Baltimore Orioles: A lost battle to win the war?
You really have to tip your cap to Wei-Yin Chen last night. As has been hashed out here time after time, good pitching will almost always shut down good hitting. We saw that both from Chen as well as from Tampa starter Alex Cobb in last night’s game. Chen’s line: 6 IP, 0 R, 3 BB, 3 K. When Tampa hitters were able to reach, Chen was able to either strike someone out to end the inning or get the hitter to pop/ground out. Chen’s issue continues to be his pitch count however, as he was lifted after throwing 107 pitches over six innings. However that’s also due in part to the opponent; that’s just what Tampa does.
This game was scoreless going to the last of the eighth inning, as Ryan Webb came on in relief for the O’s. He allowed two runners to reach on base hits before Evan Meek was summoned from the bullpen in relief of Webb. Meek would load the bases with a walk, and then allow an RBI-single to Yuniel Escobar to give Tampa a 1-0 lead. Hanigan would come up later in the inning with the bags still juiced, and deliver a two-RBI-single. Tampa closer Jake McGee took to the hill in the ninth and sent the Birds down 1-2-3, snapping the Orioles’ three-game winning streak.
Obviously you can’t win them all, and nobody’s expecting that. But it’s tough to have a shot when you don’t score any runs. But again, good pitching will shut down good hitting most of the time. And keep in mind that the same is true on the flip side of the coin. Oriole pitching was great last night as well. That 3-0 score is not in any way indicative of how this game unfolded. Even after the O’s surrendered the runs, Joe Saunders was able to come in and close Tampa down in the inning to send the game to the ninth to give the O’s one last shot at tying the game.
With all of this said, there was one thing I found very interesting in this game. Buck Showalter indicated that there were a few relievers
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from which he wanted to stay away last night. The O’s of course had to use several relievers on Thursday against Cincinnati (although the bullpen wasn’t used on Wednesday night at all). You notice that Showalter went to the likes of Webb, Meek, and Saunders in the eighth inning last night as opposed to some of the usual suspects – O’Day, Hunter, and Miller.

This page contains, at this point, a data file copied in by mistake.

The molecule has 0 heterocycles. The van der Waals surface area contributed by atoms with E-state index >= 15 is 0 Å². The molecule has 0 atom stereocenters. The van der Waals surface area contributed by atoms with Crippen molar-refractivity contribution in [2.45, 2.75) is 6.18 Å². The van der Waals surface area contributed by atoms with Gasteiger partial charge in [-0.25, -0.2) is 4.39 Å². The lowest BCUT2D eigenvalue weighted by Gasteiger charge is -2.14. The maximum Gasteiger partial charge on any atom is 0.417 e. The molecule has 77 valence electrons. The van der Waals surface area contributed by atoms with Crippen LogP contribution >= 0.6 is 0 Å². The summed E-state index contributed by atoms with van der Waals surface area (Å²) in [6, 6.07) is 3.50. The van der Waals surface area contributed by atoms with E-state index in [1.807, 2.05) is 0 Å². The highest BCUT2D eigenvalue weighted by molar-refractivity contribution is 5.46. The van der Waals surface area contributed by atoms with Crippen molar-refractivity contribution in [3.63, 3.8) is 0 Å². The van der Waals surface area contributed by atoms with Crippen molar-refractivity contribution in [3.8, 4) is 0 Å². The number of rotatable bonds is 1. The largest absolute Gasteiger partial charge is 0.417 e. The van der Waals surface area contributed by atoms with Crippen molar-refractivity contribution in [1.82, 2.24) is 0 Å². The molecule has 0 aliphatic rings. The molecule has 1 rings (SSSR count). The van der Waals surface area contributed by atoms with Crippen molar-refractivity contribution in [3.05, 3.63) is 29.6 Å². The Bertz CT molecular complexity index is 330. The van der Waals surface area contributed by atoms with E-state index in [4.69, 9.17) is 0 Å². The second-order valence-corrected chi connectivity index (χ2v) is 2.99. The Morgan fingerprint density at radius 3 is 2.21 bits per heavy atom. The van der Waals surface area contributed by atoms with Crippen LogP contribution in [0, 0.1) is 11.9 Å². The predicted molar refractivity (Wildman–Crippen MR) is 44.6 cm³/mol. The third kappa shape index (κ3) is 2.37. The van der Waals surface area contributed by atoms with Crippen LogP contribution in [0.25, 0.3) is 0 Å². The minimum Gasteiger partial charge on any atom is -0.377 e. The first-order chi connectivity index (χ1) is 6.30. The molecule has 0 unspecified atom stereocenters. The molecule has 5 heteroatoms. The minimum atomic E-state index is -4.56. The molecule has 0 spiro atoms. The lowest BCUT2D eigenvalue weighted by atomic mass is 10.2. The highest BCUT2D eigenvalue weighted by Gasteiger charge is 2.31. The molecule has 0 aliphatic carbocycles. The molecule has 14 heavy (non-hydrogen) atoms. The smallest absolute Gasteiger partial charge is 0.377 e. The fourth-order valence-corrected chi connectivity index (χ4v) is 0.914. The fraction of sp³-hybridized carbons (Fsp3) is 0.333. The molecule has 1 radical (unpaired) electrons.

Was Showalter punting the game in a sense? Not in the least so far as I know. However the fact that the Baltimore Orioles have such a wide lead in the AL East combined with the fact that they now have quite a few more relievers on the expanded roster gives the Birds a bit more flexibility. This is not to say that there was no faith in the likes of Webb and company, however it prevents the O’s from using their key relievers in a game that while important was far from a must-win.
I suspect that going into this afternoon’s game most of the bullpen would be available, so if in fact that’s the case Showalter may well have at the very least been willing to lose one minor battle to win the war.
There will be fans who don’t like that concept in the least, and I can understand that. However it’s really no different than running out of pinch hitters in a National League game and having to send a reliever up to bat. At the end of the day assuming that the Orioles win the AL East is it really going to matter who won this specific game? (Furthermore, odds are that O’Day, Hunter, and Miller would be on the post-season roster while Webb and Meek might not be. It pays to keep guys as fresh as possible.)
The series continues this afternoon in a game that’ll begin just after 1 PM – and nationally televised by FOX at that. Keving Gausman will get the start for the Orioles, and he’ll be opposed by Drew Smyly.